Remarks Following a Meeting With Secretary of State Colin L. Powell and an Exchange With Reporters
The President. Good morning. I appreciate our Secretary of State coming by to brief the Vice President and me and Condoleezza Rice about our progress in working with the United Nations, convincing the United Nations Security Council to firmly deal with a threat to world peace.
Before we talk about that, I do want to express our condolences to those who lost their lives in Israel. It's been backto-back suicide bombings. We strongly condemn terror. We strongly condemn violence. And we continue to send our message to the good people of that region that if you're interested in peace, that if you want people to be able to grow up in a peaceful world, all parties must do everything they can to reject and stop violence.
At the United Nations Security Council, it is very important that the members understand that the credibility of the United Nations is at stake; that the Security Council must be firm in its resolve to deal with a true threat to world peace, and that is Saddam Hussein; that the United Nations Security Council must work with the United States and Britain and other concerned parties to send a clear message that we expect Saddam to disarm. And if the United Nations Security Council won't deal with the problem, the United States and some of our friends will. That's the message the Secretary of State has delivered forcefully. That's the message that he will continue to carry.
And Mr. Secretary, I appreciate your hard work. You're doing a fine job.
Secretary Powell. Thank you, Mr. President.
The President. And we're proud of your efforts.
Secretary Powell. Thank you, sir.
The President. I'll be glad to answer a few calls—answers, starting with Ron [Ron Fournier, Associated Press].
Iraq and the United Nations
Q. How many of our friends are willing to join the United States in this effort?
The President. Ron, I think time will tell. I think you're going to see a lot of nations—that a lot of nations love freedom. They understand the threat. They understand that the credibility of the United Nations is at stake. They heard me loud and clear when I said, "Either you can be the United Nations, a capable body, a body able to keep the peace, or you can be the League of Nations." And we're confident that people will follow our lead.
Campbell [Campbell Brown, NBC News].
Q. Mr. President——
The President. Good to see you, Campbell, for starters. Glad you're here—finally showed up. [Laughter]
Q. The chief weapons inspector is going to be briefing the U.N. Security Council today, and there have already been some reports that, in his talks with the Iraqis, that they're limiting access to certain sites. Are those reports true? And do you think they're trying to——
The President. Well, I haven't gotten a report from what he intends to say. But let me give you just some general observations. First of all, there are no negotiations to be held with Iraq. They have nothing to negotiate. They're the people who said that they would not have weapons of mass destruction. The negotiations are over. It is up to the U.N. Security Council to lay out resolutions that confirms what Iraq has already agreed to, see.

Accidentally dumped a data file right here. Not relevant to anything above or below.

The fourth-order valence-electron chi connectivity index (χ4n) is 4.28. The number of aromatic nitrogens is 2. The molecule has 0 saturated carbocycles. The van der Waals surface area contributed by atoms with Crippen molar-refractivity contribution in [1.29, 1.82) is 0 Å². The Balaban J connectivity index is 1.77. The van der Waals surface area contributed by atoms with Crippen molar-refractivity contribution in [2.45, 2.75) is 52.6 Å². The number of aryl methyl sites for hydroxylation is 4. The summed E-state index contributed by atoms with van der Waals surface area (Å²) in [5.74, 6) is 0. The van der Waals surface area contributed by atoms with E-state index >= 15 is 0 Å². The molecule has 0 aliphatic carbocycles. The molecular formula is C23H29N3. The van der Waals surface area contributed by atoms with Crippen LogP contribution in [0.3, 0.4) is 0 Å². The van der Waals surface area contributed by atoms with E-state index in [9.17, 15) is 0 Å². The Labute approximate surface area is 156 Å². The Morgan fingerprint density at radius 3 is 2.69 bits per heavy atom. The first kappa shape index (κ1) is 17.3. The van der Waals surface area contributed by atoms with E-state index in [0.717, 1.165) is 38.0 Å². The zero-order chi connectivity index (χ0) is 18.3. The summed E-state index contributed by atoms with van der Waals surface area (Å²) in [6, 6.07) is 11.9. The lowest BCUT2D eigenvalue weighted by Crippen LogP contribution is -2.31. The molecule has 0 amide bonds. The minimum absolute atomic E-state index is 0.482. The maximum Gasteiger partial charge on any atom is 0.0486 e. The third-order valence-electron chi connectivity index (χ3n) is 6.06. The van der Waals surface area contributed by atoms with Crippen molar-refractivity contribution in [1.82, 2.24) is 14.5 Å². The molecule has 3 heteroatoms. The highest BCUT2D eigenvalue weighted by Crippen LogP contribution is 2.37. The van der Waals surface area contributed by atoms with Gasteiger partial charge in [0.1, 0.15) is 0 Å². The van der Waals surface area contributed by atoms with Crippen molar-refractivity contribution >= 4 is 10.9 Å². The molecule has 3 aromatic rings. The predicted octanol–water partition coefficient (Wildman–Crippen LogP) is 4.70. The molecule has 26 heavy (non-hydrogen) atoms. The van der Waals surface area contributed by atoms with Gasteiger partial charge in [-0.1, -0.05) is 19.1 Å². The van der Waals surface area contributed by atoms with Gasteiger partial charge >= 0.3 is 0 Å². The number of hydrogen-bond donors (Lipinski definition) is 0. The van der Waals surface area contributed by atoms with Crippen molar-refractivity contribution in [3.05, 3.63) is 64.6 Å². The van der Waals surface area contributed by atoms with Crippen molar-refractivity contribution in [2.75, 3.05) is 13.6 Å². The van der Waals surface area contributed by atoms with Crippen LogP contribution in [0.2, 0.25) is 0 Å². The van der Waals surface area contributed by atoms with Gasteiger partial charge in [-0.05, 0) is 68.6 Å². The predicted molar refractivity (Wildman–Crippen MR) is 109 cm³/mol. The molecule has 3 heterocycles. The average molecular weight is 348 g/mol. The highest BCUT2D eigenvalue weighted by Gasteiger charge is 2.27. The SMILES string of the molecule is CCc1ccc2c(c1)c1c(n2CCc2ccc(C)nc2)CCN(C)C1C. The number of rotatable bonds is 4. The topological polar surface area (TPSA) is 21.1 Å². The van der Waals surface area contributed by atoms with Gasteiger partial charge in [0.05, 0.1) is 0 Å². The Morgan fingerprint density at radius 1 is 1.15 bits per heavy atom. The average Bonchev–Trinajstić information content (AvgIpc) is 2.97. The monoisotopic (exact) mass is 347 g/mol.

Secondly, I don't trust Iraq, and neither should the free world. For 11 years, they have deceived the world. They have said, "We'll conform to resolutions." They've never conformed to resolutions. They've never conformed to the agreement that they laid out 11 years ago. Sixteen times they've defied Security resolutions.
And so, they—the burden of proof is— must be placed squarely on their shoulders. But there's no negotiations about whether or not they've been telling the truth or not.
Let's see here—Mark [Mark Knoller, CBS Radio].
Congressional Resolution on Iraq
Q. Mr. President, are you going to send Congress your proposed resolution today?
The President. I am.
Q. And are you asking for a blank check, sir?
The President. I am sending suggested language for a resolution. I want—I've asked for Congress' support to enable the administration to keep the peace. And we look forward to a good, constructive debate in Congress. I appreciate the fact that the leadership recognizes we've got to move before the elections. I appreciate the strong support we're getting from both Republicans and Democrats and look forward to working with them.
Q. Mr. President, how important is it that that resolution give you an authorization to use force?
The President. That will be part of the resolution, the authorization to use force. If you want to keep the peace, you've got to have the authorization to use force. But it's—this will be—this is a chance for Congress to indicate support. It's a chance for Congress to say, "We support the administration's ability to keep the peace." That's what this is all about.
Q. Will regime change be part of it?
The President. Yes. That's the policy of the Government.
Campbell, congratulations, you got two questions in one day.
Q. Thank you, sir.
The President. And it wasn't even a followup. That's a brilliant performance.
NOTE: The President spoke at 9:50 a.m. in the Oval Office at the White House. In his remarks, he referred to President Saddam Hussein of Iraq. A reporter referred to Hans Blix, Executive Chairman, United Nations Monitoring, Verification, and Inspection Commission for Iraq.
George W. Bush, Remarks Following a Meeting With Secretary of State Colin L. Powell and an Exchange With Reporters Online by Gerhard Peters and John T. Woolley, The American Presidency Project https://www.presidency.ucsb.edu/node/215611